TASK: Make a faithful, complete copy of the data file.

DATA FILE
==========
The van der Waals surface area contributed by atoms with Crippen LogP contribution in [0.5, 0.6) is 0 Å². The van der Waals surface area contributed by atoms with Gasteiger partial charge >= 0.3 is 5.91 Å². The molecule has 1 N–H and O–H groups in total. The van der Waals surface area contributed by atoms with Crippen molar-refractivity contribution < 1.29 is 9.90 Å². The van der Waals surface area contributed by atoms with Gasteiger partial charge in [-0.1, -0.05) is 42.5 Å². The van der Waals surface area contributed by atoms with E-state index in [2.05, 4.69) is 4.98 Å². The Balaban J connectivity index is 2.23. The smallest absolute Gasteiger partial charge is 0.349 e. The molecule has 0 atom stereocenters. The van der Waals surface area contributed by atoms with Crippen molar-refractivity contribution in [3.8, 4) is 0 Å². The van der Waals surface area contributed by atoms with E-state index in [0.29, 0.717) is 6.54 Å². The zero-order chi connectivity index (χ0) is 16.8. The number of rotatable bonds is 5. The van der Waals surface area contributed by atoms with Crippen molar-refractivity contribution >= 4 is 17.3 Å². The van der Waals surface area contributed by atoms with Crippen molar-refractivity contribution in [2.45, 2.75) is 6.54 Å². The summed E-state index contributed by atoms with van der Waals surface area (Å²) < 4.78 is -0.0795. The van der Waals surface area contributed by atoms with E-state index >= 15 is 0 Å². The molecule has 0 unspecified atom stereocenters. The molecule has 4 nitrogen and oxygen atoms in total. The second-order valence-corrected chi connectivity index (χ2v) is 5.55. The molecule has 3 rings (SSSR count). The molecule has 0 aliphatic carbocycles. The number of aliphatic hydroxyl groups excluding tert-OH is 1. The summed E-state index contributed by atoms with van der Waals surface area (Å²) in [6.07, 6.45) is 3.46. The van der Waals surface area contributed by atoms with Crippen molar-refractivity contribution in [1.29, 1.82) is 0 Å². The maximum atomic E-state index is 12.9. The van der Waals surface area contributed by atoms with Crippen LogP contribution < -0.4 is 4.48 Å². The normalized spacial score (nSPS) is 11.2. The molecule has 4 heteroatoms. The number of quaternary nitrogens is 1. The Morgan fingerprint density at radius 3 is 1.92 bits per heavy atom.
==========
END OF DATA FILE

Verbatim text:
The van der Waals surface area contributed by atoms with Crippen LogP contribution in [0.5, 0.6) is 0 Å². The van der Waals surface area contributed by atoms with Gasteiger partial charge >= 0.3 is 5.91 Å². The molecule has 1 N–H and O–H groups in total. The van der Waals surface area contributed by atoms with Crippen molar-refractivity contribution < 1.29 is 9.90 Å². The van der Waals surface area contributed by atoms with Gasteiger partial charge in [-0.1, -0.05) is 42.5 Å². The van der Waals surface area contributed by atoms with E-state index in [2.05, 4.69) is 4.98 Å². The Balaban J connectivity index is 2.23. The smallest absolute Gasteiger partial charge is 0.349 e. The molecule has 0 atom stereocenters. The van der Waals surface area contributed by atoms with Crippen molar-refractivity contribution in [3.8, 4) is 0 Å². The van der Waals surface area contributed by atoms with E-state index in [0.29, 0.717) is 6.54 Å². The zero-order chi connectivity index (χ0) is 16.8. The number of rotatable bonds is 5. The van der Waals surface area contributed by atoms with Crippen molar-refractivity contribution >= 4 is 17.3 Å². The van der Waals surface area contributed by atoms with Crippen molar-refractivity contribution in [2.45, 2.75) is 6.54 Å². The summed E-state index contributed by atoms with van der Waals surface area (Å²) < 4.78 is -0.0795. The van der Waals surface area contributed by atoms with E-state index >= 15 is 0 Å². The molecule has 0 unspecified atom stereocenters. The molecule has 4 nitrogen and oxygen atoms in total. The second-order valence-corrected chi connectivity index (χ2v) is 5.55. The molecule has 3 rings (SSSR count). The molecule has 0 aliphatic carbocycles. The number of aliphatic hydroxyl groups excluding tert-OH is 1. The summed E-state index contributed by atoms with van der Waals surface area (Å²) in [6.07, 6.45) is 3.46. The van der Waals surface area contributed by atoms with Crippen molar-refractivity contribution in [1.29, 1.82) is 0 Å². The maximum atomic E-state index is 12.9. The van der Waals surface area contributed by atoms with Crippen LogP contribution < -0.4 is 4.48 Å². The normalized spacial score (nSPS) is 11.2. The molecule has 4 heteroatoms. The number of quaternary nitrogens is 1. The Morgan fingerprint density at radius 3 is 1.92 bits per heavy atom.